The last pony in this group was a nice grey led by a bouncy man wearing a great big matey smile.

  ‘How are you, all right?’ he enquired courteously. ‘This ’un’s thirteen two.’

  The animal went under the stick without trouble but after he had trotted away the gnome spoke up again.

  ‘I know that feller, too.’

  ‘Really?’

  ‘Not ’alf. Weighs down ’is ponies before they’re measured. That grey’s been standing in ’is box for the last hour with a twelve-stone sack of corn on ’is back. Knocks an inch off.’

  ‘Good God! Are you sure?’

  ‘Don’t worry, I’ve seen ’im at it.’

  My mind was beginning to reel just a little. Was the man making it all up or were there really these malign forces at work behind all this innocent fun?

  ‘That same feller,’ continued the gnome, ‘I’ve seen ’im bring a pony to a show and get half an inch knocked off for shoes when it never ’ad no shoes on.’

  I wished he’d stop. And just then there was an interruption. It was the man with the moustache. He sidled up to me and whispered confidentially in my ear.

  ‘Now I’ve just been thinking. My dog must have got over his journey by now and I expect his temperature will be normal. I wonder if you’d just try him again. I’ve still got time to show him.’

  I turned wearily. ‘Honestly, it’ll be a waste of time. I’ve told you, he’s ill.’

  ‘Please! Just as a favour.’ He had a desperate look and a fanatical light flickered in his eye.

  ‘All right.’ I went over to the car with him and produced my thermometer. The temperature was still a hundred and four.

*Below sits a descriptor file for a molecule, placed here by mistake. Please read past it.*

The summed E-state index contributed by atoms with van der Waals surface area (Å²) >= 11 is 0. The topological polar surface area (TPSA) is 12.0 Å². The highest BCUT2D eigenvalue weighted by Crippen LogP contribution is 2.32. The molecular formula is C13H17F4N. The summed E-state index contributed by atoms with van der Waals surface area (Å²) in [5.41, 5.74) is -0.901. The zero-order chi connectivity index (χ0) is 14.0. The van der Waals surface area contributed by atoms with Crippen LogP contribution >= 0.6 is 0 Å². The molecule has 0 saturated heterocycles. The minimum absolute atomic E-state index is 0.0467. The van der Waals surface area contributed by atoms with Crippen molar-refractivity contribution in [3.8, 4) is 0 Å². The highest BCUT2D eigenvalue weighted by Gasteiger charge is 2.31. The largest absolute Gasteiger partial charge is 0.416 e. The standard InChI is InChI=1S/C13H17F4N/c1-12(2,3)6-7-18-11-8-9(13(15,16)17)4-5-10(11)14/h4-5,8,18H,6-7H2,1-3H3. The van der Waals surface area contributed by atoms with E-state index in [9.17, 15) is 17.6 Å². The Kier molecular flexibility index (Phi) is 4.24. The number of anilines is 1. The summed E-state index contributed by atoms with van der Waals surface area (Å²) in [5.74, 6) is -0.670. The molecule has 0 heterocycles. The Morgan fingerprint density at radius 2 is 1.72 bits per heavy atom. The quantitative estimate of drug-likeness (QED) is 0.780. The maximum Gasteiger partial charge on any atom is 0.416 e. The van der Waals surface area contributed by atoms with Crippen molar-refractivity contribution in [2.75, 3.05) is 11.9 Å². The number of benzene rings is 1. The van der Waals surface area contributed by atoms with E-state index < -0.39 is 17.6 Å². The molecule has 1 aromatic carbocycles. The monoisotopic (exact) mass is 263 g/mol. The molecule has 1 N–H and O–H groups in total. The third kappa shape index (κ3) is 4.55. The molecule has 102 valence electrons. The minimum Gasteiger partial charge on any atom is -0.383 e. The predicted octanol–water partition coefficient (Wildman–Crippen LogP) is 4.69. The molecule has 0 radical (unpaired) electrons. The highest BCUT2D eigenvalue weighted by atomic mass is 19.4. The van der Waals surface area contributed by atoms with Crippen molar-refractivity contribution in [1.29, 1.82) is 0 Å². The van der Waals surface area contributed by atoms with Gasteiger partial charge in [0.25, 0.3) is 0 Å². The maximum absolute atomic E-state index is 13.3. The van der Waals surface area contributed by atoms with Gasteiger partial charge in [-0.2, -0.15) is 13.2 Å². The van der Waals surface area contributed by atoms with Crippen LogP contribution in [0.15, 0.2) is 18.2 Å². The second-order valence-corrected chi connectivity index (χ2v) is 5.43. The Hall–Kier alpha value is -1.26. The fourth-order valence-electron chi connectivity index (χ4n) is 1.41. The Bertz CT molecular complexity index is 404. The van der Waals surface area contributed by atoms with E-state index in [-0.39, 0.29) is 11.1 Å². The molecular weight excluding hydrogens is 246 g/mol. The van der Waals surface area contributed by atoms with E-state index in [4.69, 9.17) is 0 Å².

‘Now I wish you’d take this poor little dog home,’ I said. ‘He shouldn’t be here.’

  For a moment I thought the man was going to strike me. ‘There’s nothing wrong with him!’ he hissed, his whole face working with emotion.

  ‘I’m sorry,’ I said, and went back to the measuring stand.

  A boy of about fifteen was waiting for me with his pony. It was supposed to be in the thirteen two class but was nearly one and a half inches over.

  ‘Much too big, I’m afraid,’ I said. ‘He can’t go in that class.’

  The boy didn’t answer. He put his hand inside his jacket and produced a sheet of paper. ‘This is a veterinary certificate to say he’s under thirteen two.’

  ‘No good, I’m sorry,’ I replied. ‘The stewards have told me not to accept any certificates. I’ve turned down two others today. Everything has to go under the stick. It’s a pity, but there it is.’

  His manner changed abruptly. ‘But you’ve GOT to accept it!’ he shouted in my face. ‘There doesn’t have to be any measurements when you have a certificate.’

  ‘You’d better see the stewards. Those are my i